The goat that was offered as a sin offering was a substitute for the people. God’s holy command was that the wages of sin is death, so goat number 1 died for the sins of the people. The high priest entered the Most Holy Place with an incense offering (v. 13) and some of the blood from goat number 1 to “sprinkle it on the atonement cover and in front of it. 16 In this way he will make atonement for the Most Holy Place because of the uncleanness and rebellion of the Israelites, whatever their sins have been.” (vv. 15-16).

The imagery of the atonement offering is very familiar to us Christians. The Bible teaches that Jesus died as a sin offering (Rom 8:3). Like goat number 1 here in Leviticus 16, Jesus was our substitute (1 Pet 3:18), taking the penalty of death and God’s wrath for us.

But remember that there were two goats here in Leviticus 16. One died as a sacrifice for sinners; the other goat was sent into the wilderness alive (v. 22). But before the live goat was sent away, the high priest was commanded “to lay both hands on the head of the live goat and confess over it all the wickedness and rebellion of the Israelites—all their sins—and put them on the goat’s head.” Then the scapegoat was led away into the wilderness which symbolized the removal of those sins that have been confessed and atoned for. Verse 22 says, “The goat will carry on itself all their sins to a remote place….”

Jesus fulfilled this image, too. One goat could not both make atonement for sins and carry those sins away because the payment for those sins was the death of the goat as a sacrifice. Jesus, however, could both die as a substitute for sin (like goat #1) but also take those sins away like goat #2. How? By rising from the dead. Romans 4:25 says, “He was delivered over to death for our sins and was raised to life for our justification.” First Corinthians 15:17, 20 says, “And if Christ has not been raised, your faith is futile; you are still in your sins…. But Christ has indeed been raised from the dead….”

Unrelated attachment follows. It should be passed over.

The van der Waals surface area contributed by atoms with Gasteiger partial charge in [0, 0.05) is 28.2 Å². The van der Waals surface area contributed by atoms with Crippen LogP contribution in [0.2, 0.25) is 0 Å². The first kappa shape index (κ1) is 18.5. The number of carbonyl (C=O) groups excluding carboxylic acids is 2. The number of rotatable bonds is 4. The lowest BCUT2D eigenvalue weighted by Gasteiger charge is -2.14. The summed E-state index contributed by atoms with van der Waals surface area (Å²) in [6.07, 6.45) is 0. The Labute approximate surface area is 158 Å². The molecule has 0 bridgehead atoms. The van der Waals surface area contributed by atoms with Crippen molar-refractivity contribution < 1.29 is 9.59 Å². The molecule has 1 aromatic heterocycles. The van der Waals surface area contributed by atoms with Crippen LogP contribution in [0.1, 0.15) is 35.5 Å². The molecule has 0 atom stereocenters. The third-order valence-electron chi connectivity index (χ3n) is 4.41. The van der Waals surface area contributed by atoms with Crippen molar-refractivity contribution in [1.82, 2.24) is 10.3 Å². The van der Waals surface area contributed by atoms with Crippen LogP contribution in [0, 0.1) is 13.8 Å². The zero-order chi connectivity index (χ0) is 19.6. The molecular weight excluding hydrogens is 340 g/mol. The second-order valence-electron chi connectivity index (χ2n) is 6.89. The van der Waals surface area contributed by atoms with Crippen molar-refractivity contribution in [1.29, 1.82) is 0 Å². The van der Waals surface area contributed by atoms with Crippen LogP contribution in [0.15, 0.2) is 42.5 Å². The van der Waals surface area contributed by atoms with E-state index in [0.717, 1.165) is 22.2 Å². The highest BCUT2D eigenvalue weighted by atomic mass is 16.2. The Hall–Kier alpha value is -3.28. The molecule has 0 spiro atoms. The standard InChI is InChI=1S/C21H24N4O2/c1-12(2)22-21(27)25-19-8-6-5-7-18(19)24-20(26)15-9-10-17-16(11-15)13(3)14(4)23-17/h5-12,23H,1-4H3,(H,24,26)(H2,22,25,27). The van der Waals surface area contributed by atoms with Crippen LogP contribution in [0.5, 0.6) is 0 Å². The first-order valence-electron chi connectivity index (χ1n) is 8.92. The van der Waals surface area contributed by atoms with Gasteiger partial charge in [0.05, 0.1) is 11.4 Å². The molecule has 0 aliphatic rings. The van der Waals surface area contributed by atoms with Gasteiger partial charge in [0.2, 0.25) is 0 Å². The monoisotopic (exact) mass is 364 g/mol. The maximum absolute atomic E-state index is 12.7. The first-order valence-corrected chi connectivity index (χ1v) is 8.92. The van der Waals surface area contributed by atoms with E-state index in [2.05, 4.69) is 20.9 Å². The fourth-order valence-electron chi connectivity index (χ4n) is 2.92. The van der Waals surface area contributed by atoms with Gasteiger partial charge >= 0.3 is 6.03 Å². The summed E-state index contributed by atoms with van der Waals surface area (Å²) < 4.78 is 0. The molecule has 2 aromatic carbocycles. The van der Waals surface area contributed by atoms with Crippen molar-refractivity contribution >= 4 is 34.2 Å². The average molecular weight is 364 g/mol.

Two goats were needed to symbolize the death of Christ for us and how he took away our sins through his resurrection. Actually, more than two were needed because this ceremony had to be performed every year. Now that Christ has died for our sins and has risen again for our justification, we have no need to fear God’s wrath. Our sins are paid for and they are gone by the death and resurrection of Jesus Christ. He is the one true sin offering and scapegoat and he performed his work perfectly for our salvation.

 

Leviticus 4, Song of Songs 7, Luke 19

Read Leviticus 4, Song of Songs 7, and Luke 19. This devotional is about Leviticus 4.

This chapter of scripture prescribed how the people of Israel were to atone for their sins. The commands in this chapter are tailored to the type of person who sins:

  • an anointed priest who sinned was required to bring a young bull for his sin offering (vv. 1-12). His sacrifice was more costly than that of the other individuals in this chapter because he was guilty of “bringing guilt on the people” as their representative before the Lord.
  • if the whole nation sinned, they too were required to sacrifice a young bull as a sin offering for the whole community (vv. 13-21).
  • if a leader sinned, he was required to sacrifice a male goat (vv. 22-26).
  • if a everyday Israelite sinned, that person was to bring a female goat (vv. 27-31).